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 Mountain-Prairie Region  Partners for Fish & Wildlife
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Conservation Strategies

Threats

The key ingredients to maintaining viable populations of migratory birds are large blocks of grassed nesting cover and numerous pothole wetlands. Production agriculture, the number one economic activity in North Dakota, continues to place great pressure on both. The vast majority of North Dakota farmers and ranchers readily recognize the contribution that wildlife and habitat provide to their quality of life--it is the rare North Dakota farmhouse that does not house at least one shotgun or fishing pole.

However, with most farmers and ranchers suffering marginal profit margins for several years due to low grain prices and unusual climatic conditions, their ability to restore and conserve wildlife habitat has taken a back seat to keeping the farm or ranch solvent. Many bankers often look closely to assure every acre is being maximized for economic return before giving annual operating loans.

The results of these bad economic times for farmers and ranchers are seen in continued conversion of native grasslands to crop production and intensive cropping practices that contribute to the degradation of prairie pothole wetlands.

The key to stemming the tide of conversion and continued pressure on wildlife habitat is public and private programs, such as the North Dakota Partners Program that can provide the technical and financial assistance necessary to show farmers and ranchers how grasslands and wetlands can fit into their agricultural operation. The Program allows for a "win-win" situation.


North Dakota wetland creation photo

Conservation Strategies

The primary goal of the Partners Program in North Dakota is to restore and enhance prairie wetland complexes. This is accomplished primarily through restoration of key wetlands, establishment of new wetlands, restoring cropland to native grasses, and promoting wildlife-enhancing agricultural practices such as rotational grazing systems, no-till cropping systems, and replacement of agricultural chemicals with biological and cultural practices.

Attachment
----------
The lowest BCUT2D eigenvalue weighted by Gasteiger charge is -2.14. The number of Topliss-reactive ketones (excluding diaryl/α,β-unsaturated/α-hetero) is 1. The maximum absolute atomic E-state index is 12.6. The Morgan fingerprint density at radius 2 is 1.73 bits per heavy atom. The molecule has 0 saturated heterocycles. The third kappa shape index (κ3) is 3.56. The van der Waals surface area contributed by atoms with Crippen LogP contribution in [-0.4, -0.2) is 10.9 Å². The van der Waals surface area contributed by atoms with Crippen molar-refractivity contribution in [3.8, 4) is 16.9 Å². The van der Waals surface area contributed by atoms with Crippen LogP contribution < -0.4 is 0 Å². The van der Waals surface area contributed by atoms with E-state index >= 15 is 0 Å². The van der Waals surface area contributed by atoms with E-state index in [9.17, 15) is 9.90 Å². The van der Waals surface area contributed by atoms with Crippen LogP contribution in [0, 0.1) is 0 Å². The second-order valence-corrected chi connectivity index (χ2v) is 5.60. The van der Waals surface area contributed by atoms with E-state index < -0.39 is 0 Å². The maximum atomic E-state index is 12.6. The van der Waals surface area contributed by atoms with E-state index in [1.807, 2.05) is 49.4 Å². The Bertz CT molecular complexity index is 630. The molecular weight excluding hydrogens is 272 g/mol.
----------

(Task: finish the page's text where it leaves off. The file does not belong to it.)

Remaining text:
The nature of the Northern Great Plains, including numerous watersheds, abundant grass, and low predation rates, provides North Dakota Partners with exceptional opportunities for establishment of headwater wetlands that enhance breeding and migrational habitat for numerous wildlife species. These wetland restorations cost $300 per acre. The Program also partners with ranchers to redistribute cattle away from sensitive riparian communities. Installation of fencing costs $5,000 per mile.

The North American Wetlands Conservation Act

The North American Wetlands Conservation Act (NAWCA) plays a pivotal role in restoring and protecting the over 2 million prairie pothole wetlands necessary to meet the goals of the North American Waterfowl Management Plan. NAWCA is the banner under which many privately funded partners rally around to implement habitat enhancement on a broad scale.

 

NAWCA map showing project locations

NAWCA has proven to be the major catalyst for more jointly funded wetland conservation projects in North Dakota than at any other time in history.


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